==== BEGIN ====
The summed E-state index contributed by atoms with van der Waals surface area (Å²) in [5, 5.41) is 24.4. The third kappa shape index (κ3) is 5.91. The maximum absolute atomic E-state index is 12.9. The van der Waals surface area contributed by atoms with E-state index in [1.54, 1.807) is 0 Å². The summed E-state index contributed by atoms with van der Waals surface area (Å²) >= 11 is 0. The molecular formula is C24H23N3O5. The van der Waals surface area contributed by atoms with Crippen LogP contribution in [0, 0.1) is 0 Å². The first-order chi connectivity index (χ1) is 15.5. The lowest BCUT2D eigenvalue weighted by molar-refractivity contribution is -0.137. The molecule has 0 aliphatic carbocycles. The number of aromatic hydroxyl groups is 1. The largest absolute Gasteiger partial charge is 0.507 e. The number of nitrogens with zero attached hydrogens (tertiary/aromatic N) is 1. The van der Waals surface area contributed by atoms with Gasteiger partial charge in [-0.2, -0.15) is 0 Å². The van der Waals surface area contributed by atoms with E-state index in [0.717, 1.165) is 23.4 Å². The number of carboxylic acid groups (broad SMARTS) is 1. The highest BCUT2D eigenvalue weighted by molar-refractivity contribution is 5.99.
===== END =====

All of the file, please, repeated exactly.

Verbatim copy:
The summed E-state index contributed by atoms with van der Waals surface area (Å²) in [5, 5.41) is 24.4. The third kappa shape index (κ3) is 5.91. The maximum absolute atomic E-state index is 12.9. The van der Waals surface area contributed by atoms with E-state index in [1.54, 1.807) is 0 Å². The summed E-state index contributed by atoms with van der Waals surface area (Å²) >= 11 is 0. The molecular formula is C24H23N3O5. The van der Waals surface area contributed by atoms with Crippen LogP contribution in [0, 0.1) is 0 Å². The first-order chi connectivity index (χ1) is 15.5. The lowest BCUT2D eigenvalue weighted by molar-refractivity contribution is -0.137. The molecule has 0 aliphatic carbocycles. The number of aromatic hydroxyl groups is 1. The largest absolute Gasteiger partial charge is 0.507 e. The number of nitrogens with zero attached hydrogens (tertiary/aromatic N) is 1. The van der Waals surface area contributed by atoms with Gasteiger partial charge in [-0.2, -0.15) is 0 Å². The van der Waals surface area contributed by atoms with E-state index in [0.717, 1.165) is 23.4 Å². The number of carboxylic acid groups (broad SMARTS) is 1. The highest BCUT2D eigenvalue weighted by molar-refractivity contribution is 5.99.